In 2005 when Joe decided to retire, the location was one of the hottest commodities in three counties. Several large chains were in the running for the busy, profitable spot. In the end, 7-11 had the winning bid and after much renovation the store opened under corporate ownership (as all 7-11’s do).

When Bhatta learned about the location and that it would be available for private sale, he was intrigued. He and his wife spent a month driving to the store and watching the traffic pattern. “It didn’t take long to realize, with the volume of traffic on Route 7 in the morning, this was a great location,” Bhatta recalls.

He said it was a natural step for him. He knew 7-11 and understood how it works—as well as what ownership would mean. One thing he knew for sure was there was more hard work in front of him. Bhatta welcomed the challenge. Unlike many 7-11 owners, Bhatta works at the location at least five days a week. This business is not simply an investment to add to a portfolio, the store is a representation of the American Dream. He has to continue working to keep that dream alive.

Bhatta has a special work ethic. He exemplifies and imparts to his employees that hard work and a clean store are the start to running a really successful business. “We want our customers to leave with a smile, even if they didn’t walk in with one,” he said.

This is where the true success lies. When anyone walks through the doors of Bhatta’s 7-11, they can tell there is a difference. The store itself is amazingly clean: the floors, the coffee bar, the restrooms. The employees care. Because just like Bhatta they realize that the customers write their checks.

Marina Cash has worked at this 7-11 since before Bhatta owned the business. She is always ready to help and always asks about family and work. Manager Shyam Khatri has been with Bhatta for 4 years. He is another integral part of the store’s success.

Bhatta says as soon as he met Khatri he offered him a job and more money then he was making at his current 7-11. “Shyam is from the same area of Nepal as I am. Beyond that I knew he was hard-working and loyal, and that he had a dream—and that he was a keeper.” Any customer could easily think Shyam is the owner just because of the care he takes for the store and the customers.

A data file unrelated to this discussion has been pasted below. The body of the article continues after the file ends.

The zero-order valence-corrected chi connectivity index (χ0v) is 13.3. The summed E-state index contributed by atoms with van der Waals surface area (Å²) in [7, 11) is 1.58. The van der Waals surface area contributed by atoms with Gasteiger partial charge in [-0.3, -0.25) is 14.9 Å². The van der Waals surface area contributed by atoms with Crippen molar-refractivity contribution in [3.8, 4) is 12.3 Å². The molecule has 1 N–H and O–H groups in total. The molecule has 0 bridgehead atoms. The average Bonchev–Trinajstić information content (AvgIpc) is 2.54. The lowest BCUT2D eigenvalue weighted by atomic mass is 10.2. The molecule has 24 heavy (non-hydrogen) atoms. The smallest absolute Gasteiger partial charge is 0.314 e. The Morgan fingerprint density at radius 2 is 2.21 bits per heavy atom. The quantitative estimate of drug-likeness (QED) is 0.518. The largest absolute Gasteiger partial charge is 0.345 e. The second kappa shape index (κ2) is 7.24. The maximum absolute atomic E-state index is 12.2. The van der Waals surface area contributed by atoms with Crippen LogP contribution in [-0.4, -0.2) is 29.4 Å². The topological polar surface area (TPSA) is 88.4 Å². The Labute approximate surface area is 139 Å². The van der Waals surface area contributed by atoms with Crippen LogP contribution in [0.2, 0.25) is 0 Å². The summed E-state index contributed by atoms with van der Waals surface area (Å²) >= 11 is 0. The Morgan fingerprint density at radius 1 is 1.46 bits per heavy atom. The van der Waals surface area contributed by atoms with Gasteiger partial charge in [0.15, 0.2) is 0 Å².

The culture and climate at Bhatta’s 7-11 is all about being positive, family values and consistency. Bhatta also has the great pleasure of having his father working alongside him now at his 7-11.

A lot of the employees are able to communicate with people in three or four languages. That goes a long way to make customers feel comfortable. “They are the ones that make it happen, they do a great job,” Bhatta said. “I’ve been in their shoes.”

A Revolution of Love

By Victoria L. Kidd

Every July offers us another opportunity to reflect on our individual liberties and freedoms. After all, on the fourth of the month we celebrate the adoption of the Declaration of Independence and remember that our nation’s ideology of freedom was born of revolutionary acts. While the holiday is often most associated with fireworks, family barbecues, and main street parades, it’s a day that is about much more than that, and this year it feels particularly meaningful to me.

As we rip June from the wall calendar, many of us will stop (as I will) to reflect on how the freedom to marry, granted by the Supreme Court’s decision on June 26, makes the upcoming month of patriotic fervor seem even more appropriate. As a plaintiff involved in the litigation that brought marriage equality to Virginia, it’s a particularly meaningful month to me. It’s the first full month during which I will travel without driving through or to a state where my marriage remains unrecognized.

My wife and I were married in 2011. We’d been together for seven years at the time, but marriage had seemed unattainable, despite the slowly increasing number of states allowing it. Eight years in is a make-or-break mark for many relationships. For us, it was time to reflect on our partnership, our careers, our academic pursuits, and the time we have left together. Our discussions covered a wide range of topics, but we came to the conclusion that what was missing in our lives was not related to our career or academic successes. We concluded that it was time to start a family.